Exterior of the Carl T. Hayden Veterans Affairs Medical Center in Phoenix on May 28, 2014. / Michael Chow, The Arizona Republic
FBI Director James Comey confirmed Wednesday that his agency's Phoenix office is investigating criminal allegations within the Department of Veterans Affairs.
Comey made his comments before the House Judiciary Committee in Washington, where he said the FBI was initiating the investigation in Phoenix but will "follow wherever the facts take us."
The VA has confirmed whistle-blowers' allegations that at least 18 Arizona veterans died while awaiting care in the Phoenix VA Health Care System and that patient-wait times were manipulated for staff to receive financial bonuses.
The inspector general said in a report last month that 1,700 veterans seeking treatment at the Phoenix VA hospital were "at risk of being lost or forgotten." The VA has confirmed that at least 35 veterans died while awaiting treatment in Phoenix although officials say they do not know whether the deaths were related to long waiting times for appointments.
An audit of VA facilities nationwide confirmed similar allegations in other states. The scandal has prompted the resignations of two top VA officials, and termination actions have been against several administrators including the former Phoenix VA director.
The Senate passed legislation Wednesday to allow veterans to seek care outside the VA system and allocate money to hire more VA medical staff. The House passed a similar measure Tuesday that also would ban all VA staff bonuses through 2016.
The VA's Office of Inspector General previously had indicated that its investigators found evidence of actions that could constitute criminal activity and that it had requested assistance from the U.S. Department of Justice. While it is unclear what role the FBI is playing - Comey would not elaborate on his remarks - recent IG reports indicated that VA administrative actions in Phoenix required deeper investigation.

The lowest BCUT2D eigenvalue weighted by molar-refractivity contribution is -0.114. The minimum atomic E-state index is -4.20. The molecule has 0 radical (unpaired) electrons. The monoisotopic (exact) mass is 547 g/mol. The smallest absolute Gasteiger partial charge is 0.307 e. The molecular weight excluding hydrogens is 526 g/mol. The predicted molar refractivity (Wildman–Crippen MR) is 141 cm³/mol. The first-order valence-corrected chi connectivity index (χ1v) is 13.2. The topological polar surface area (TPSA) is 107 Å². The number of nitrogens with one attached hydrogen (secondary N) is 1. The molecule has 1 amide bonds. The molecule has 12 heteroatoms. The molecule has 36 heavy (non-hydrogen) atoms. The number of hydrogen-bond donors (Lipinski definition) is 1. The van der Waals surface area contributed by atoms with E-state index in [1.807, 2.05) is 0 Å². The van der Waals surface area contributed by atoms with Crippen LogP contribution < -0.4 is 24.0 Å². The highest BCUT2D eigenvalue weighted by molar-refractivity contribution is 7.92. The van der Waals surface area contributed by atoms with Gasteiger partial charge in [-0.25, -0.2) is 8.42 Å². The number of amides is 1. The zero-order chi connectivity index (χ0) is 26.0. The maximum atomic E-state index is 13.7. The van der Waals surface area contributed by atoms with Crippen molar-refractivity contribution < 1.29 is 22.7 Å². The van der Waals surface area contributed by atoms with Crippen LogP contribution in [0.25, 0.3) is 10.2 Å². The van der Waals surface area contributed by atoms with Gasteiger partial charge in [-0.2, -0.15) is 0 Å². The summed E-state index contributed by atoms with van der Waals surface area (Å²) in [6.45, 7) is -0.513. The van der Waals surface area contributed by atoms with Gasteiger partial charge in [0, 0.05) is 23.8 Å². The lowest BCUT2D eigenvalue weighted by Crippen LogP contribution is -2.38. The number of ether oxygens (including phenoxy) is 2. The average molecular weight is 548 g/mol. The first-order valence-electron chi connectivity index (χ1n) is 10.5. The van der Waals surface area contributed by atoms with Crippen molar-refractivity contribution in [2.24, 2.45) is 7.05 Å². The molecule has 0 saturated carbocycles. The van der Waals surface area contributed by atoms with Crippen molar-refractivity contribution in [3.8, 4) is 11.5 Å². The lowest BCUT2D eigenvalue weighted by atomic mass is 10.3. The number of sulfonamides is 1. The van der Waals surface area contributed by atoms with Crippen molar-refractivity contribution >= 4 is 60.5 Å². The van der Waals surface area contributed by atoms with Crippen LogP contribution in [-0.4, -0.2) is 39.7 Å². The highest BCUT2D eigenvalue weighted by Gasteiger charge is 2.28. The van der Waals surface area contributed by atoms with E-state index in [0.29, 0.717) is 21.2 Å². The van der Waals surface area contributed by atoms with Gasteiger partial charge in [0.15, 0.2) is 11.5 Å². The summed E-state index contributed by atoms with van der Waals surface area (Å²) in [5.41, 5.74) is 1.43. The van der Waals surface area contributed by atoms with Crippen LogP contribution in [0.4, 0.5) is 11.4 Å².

Comey said the inquiry began in Phoenix because that is where the original allegations were made.
He did not elaborate on the investigation, but a Justice Department official said Wednesday that the department had formally asked the FBI to investigate allegations related to the VA. The official, who said the FBI would review materials provided by the inspector general's office, spoke on condition of anonymity because the official was not authorized to discuss an ongoing criminal investigation on the record.
Perryn Collier, a spokesman for the Phoenix FBI office, did not respond to requests for comment.
Sen. John McCain, R-Ariz., was among numerous members of Congress to call for a criminal investigation of the VA.
Richard Griffin, the VA's acting inspector general, issued a scathing report last month that confirmed allegations of excessive waiting time at VA hospitals and inappropriate scheduling practices. He recently told lawmakers his investigators were probing for wrongdoing at 69 agency medical facilities, up from 42 two weeks earlier.
The VA, which serves almost 9 million veterans, has been reeling from mounting evidence that workers falsified reports on wait times for medical appointments in an effort to mask frequent, long delays. An internal audit released this week showed that more than 57,000 new applicants for care have had to wait at least three months for initial appointments and an additional 64,000 newly enrolled vets who requested appointments never got them.
VA Secretary Eric Shinseki resigned May 30, but the situation remains a continuing embarrassment for Obama and a potential political liability for congressional Democrats seeking re-election in November.
Contributing: The Associated Press
Copyright 2014USA TODAY
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